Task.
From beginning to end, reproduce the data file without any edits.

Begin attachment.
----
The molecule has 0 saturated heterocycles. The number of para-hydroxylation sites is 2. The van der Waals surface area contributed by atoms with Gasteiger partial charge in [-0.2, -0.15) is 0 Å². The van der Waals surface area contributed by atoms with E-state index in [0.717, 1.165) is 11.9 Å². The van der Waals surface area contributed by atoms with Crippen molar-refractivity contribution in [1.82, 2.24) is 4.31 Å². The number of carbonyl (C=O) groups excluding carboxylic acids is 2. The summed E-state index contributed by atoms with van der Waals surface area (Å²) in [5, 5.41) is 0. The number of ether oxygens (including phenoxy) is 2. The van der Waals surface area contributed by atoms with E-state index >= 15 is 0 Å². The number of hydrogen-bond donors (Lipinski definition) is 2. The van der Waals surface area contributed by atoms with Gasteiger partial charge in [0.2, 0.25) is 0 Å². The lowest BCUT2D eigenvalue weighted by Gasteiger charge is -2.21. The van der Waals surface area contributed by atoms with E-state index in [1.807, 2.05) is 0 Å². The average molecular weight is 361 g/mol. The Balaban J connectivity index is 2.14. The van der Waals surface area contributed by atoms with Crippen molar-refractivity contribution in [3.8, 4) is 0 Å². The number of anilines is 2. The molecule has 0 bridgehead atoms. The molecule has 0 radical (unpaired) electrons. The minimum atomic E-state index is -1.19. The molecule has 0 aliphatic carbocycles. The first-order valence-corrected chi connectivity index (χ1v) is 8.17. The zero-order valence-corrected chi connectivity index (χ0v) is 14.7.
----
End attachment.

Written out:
The molecule has 0 saturated heterocycles. The number of para-hydroxylation sites is 2. The van der Waals surface area contributed by atoms with Gasteiger partial charge in [-0.2, -0.15) is 0 Å². The van der Waals surface area contributed by atoms with E-state index in [0.717, 1.165) is 11.9 Å². The van der Waals surface area contributed by atoms with Crippen molar-refractivity contribution in [1.82, 2.24) is 4.31 Å². The number of carbonyl (C=O) groups excluding carboxylic acids is 2. The summed E-state index contributed by atoms with van der Waals surface area (Å²) in [5, 5.41) is 0. The number of ether oxygens (including phenoxy) is 2. The van der Waals surface area contributed by atoms with E-state index >= 15 is 0 Å². The number of hydrogen-bond donors (Lipinski definition) is 2. The van der Waals surface area contributed by atoms with Gasteiger partial charge in [0.2, 0.25) is 0 Å². The lowest BCUT2D eigenvalue weighted by Gasteiger charge is -2.21. The van der Waals surface area contributed by atoms with E-state index in [1.807, 2.05) is 0 Å². The average molecular weight is 361 g/mol. The Balaban J connectivity index is 2.14. The van der Waals surface area contributed by atoms with Crippen molar-refractivity contribution in [3.8, 4) is 0 Å². The number of anilines is 2. The molecule has 0 bridgehead atoms. The molecule has 0 radical (unpaired) electrons. The minimum atomic E-state index is -1.19. The molecule has 0 aliphatic carbocycles. The first-order valence-corrected chi connectivity index (χ1v) is 8.17. The zero-order valence-corrected chi connectivity index (χ0v) is 14.7.